Crime in Britain, part 3: emergency calls

Ever wonder what it’s like handling emergency calls? You know, the pressure, the life-and-death situations, the idiot who calls because a parking meter ate his change?

Okay, I made up the parking meter, but the real stories are better. The Avon and Somerset Police took to Twitter in the hope that it would educate us about what the word emergency means. I’m not convinced it will, but it’s been fun.

For all I know, they weren’t hoping to change things but just wanted to keep themselves amused.

Anyway, since I’ve been writing about the serious side of crime lately, I thought I’d let you know what emergency calls are like before I move on to some other topic.

Let’s start with the man who reported being chased by a vicious badger. He dangled his keys at it and scared it away, he said, and he wasn’t sure where it had gone but he thought maybe someone ought to know about it. Just to put it on record, I guess, so in case it attacked again it would have a prior—well, not conviction exactly. Convictions are only possible if you’re human, so let’s just say something vaguely related to a prior conviction.

Relevant photo. I couldn't help myself. I had no idea what a badger looked like before I moved here, so I thought I ought to toss one in. This is from Wikimedia, taken by Prosthetic Head, and don't ask me what that means. I'm only repeating what the data says. It's scarier than the badger if you ask me.

Relevant photo. I couldn’t help myself. I had no idea what a badger looked like before I moved here, so I thought I ought to toss one in. This is from Wikimedia, taken by Prosthetic Head, and don’t ask me what that means. I’m only repeating what the data says. It’s scarier than the badger if you ask me.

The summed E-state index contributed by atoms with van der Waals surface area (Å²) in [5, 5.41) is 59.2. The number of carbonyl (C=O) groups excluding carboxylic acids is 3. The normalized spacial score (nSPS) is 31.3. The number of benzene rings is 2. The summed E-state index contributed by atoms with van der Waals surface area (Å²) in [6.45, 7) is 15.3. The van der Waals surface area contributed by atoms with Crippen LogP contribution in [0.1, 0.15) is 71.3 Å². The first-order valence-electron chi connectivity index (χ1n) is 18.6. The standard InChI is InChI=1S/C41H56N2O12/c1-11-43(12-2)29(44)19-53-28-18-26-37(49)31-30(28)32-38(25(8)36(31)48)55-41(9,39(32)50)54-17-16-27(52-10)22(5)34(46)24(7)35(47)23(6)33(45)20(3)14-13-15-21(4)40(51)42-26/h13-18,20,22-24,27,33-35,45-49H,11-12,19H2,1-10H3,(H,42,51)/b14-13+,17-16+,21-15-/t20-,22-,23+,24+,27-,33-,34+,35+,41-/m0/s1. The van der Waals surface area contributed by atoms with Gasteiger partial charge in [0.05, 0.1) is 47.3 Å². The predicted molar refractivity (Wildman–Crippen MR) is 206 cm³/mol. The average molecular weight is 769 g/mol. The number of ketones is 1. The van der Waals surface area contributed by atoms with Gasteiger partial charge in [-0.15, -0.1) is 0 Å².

He and the call handler agreed that he should maybe call animal control, and that got him out of her hair. Then the story was tweeted (and probably press released), and both the BBC and the Western Morning News picked it up, and even though I’m adding my miniature noise to the uproar I do kind of feel sorry for the guy.

Okay, moment of conscience over. What are the other calls like?

A man called because a gull stole his sandwich, and a woman called because a guest house owner refused to cook her a breakfast.

Let’s assume she was a guest there.

A caller asked to speak to the queen. Someone reported being splashed by a puddle. That makes it sound like the puddle was the active agent, which means I could safely insert vicious, as in splashed by a vicious puddle. Someone else complained that a taxi seat belt was too tight. A man found a melon on his doorstep, cut into slices. That’s the melon, not the doorstep. A woman reported that Mary Berry kidnapped her. Mary Berry, for those of you who don’t live in the U.K., is a TV presenter. She bakes, and she’s neither young nor threatening looking. If she kidnapped you, you could expect cake and a nice cup of tea. You might, however, have to wear an apron and learn to use a whisk. But I’m getting sidetracked. A drunk asked for a ride home.  A woman reported a wisp in her house. A man reported that his mobile phone provider was robbing him because he had no service.

It’s a dangerous world out there.

The police tweeted this kind of stuff for twenty-four hours at #ASP24, where you can still find it—or could last time I checked; I’m not sure how long these things hang around. There’s also some lovely insanity mixed into the general self-promotion if you go to @ASPoliceLIVE. I can’t put those in as links because Twitter links don’t work. Who knew that? Raise your hands please.

Even before I knew that, though, I knew they’d wreck the sentence.

And with that, I’ll wish you all a safe and happy weekend. Try not to call cops, the fire department, or an ambulance, no matter how vicious the puddles are where you live.